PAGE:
TITLE

FACTORS ASSOCIATED WITH SEXUAL INTERCOURSE BEFORE AGE 15 AMONG FEMALE ADOLESCENTS IN NOVA SCOTIA

AUTHOR(S)
Langille, Donald B.; Curtis, Lori
PUB. DATE
September 2002
SOURCE
Canadian Journal of Human Sexuality;2002, Vol. 11 Issue 2, p91
SOURCE TYPE
Academic Journal
DOC. TYPE
Article
ABSTRACT
Cross sectional data from a survey of high school students in northern Nova Scotia were used to test the association of socio-economic status (SES) and other factors, including family structure, school performance, and church attendance, with having intercourse before age 15 among female adolescents. About one half of 1,132 female students aged 15-20 (mean age 16.8) had ever had intercourse and 11.8% of all females had done so before age 15. In univariate analysis, those who had intercourse before age 15 were less likely to live with both parents, to have more highly educated parents, to have fathers employed full time, and to have higher school grades. They were also less likely to attend church regularly. In logistic regression, living with other than both parents was positively associated with intercourse before age 15, while higher paternal education and more frequent church attendance were negatively associated. Among the young women who had ever had intercourse, those who did so before age 15 were less likely at last intercourse to have used a condom (36.4% vs. 55.5%, p < 0.001) or contraception (79.2% vs. 88.6%, p < 0.01) and more likely to have had more than one sexual partner (53.5% vs. 27.9%, p < 0.001). The percentage of young women in this study who had intercourse before age 15 is comparable to other Canadian reports. Awareness of the factors associated with early intercourse can help educators and service providers to better identify and respond to the needs of young women.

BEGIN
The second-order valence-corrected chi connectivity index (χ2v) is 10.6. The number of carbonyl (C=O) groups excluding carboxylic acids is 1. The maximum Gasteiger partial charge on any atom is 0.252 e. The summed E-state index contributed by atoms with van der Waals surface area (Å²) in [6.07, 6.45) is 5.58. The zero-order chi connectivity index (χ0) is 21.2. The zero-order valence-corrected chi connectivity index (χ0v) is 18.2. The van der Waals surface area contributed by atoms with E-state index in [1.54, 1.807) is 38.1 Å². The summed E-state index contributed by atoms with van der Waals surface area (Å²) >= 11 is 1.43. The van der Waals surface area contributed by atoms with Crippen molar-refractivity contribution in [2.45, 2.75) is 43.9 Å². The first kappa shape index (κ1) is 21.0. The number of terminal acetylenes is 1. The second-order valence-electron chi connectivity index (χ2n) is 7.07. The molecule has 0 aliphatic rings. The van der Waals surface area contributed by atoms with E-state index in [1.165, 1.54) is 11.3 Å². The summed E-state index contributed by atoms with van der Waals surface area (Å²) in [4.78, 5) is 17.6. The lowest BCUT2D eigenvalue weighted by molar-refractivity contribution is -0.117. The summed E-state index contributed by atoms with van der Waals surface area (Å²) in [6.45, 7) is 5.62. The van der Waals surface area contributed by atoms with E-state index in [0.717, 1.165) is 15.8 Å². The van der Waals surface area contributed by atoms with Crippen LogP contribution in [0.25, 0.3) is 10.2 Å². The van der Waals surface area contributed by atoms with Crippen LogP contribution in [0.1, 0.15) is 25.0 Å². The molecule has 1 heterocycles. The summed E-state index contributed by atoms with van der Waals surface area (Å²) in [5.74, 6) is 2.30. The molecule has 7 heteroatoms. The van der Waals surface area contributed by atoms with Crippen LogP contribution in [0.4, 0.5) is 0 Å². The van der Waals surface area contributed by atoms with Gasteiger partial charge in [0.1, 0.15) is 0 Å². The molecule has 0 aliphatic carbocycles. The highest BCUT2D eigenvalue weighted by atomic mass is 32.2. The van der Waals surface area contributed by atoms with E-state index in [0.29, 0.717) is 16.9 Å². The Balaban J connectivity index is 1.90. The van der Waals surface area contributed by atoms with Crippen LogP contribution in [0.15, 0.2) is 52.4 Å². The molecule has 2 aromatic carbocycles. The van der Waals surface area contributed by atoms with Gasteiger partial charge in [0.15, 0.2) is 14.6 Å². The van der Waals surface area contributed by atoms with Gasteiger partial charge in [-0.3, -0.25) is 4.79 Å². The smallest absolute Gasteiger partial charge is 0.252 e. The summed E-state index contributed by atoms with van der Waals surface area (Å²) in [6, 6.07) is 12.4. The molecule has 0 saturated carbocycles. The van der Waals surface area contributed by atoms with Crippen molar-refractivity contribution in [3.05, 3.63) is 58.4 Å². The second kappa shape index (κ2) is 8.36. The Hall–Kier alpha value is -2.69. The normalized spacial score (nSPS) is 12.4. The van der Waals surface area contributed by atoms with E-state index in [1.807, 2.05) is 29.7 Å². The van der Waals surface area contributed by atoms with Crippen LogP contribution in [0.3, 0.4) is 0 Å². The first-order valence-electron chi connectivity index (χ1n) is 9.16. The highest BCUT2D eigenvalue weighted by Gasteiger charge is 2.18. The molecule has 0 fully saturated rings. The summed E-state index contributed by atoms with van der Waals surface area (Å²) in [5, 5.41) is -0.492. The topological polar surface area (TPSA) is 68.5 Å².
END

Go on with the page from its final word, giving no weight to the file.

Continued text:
ACCESSION #
9529069

 

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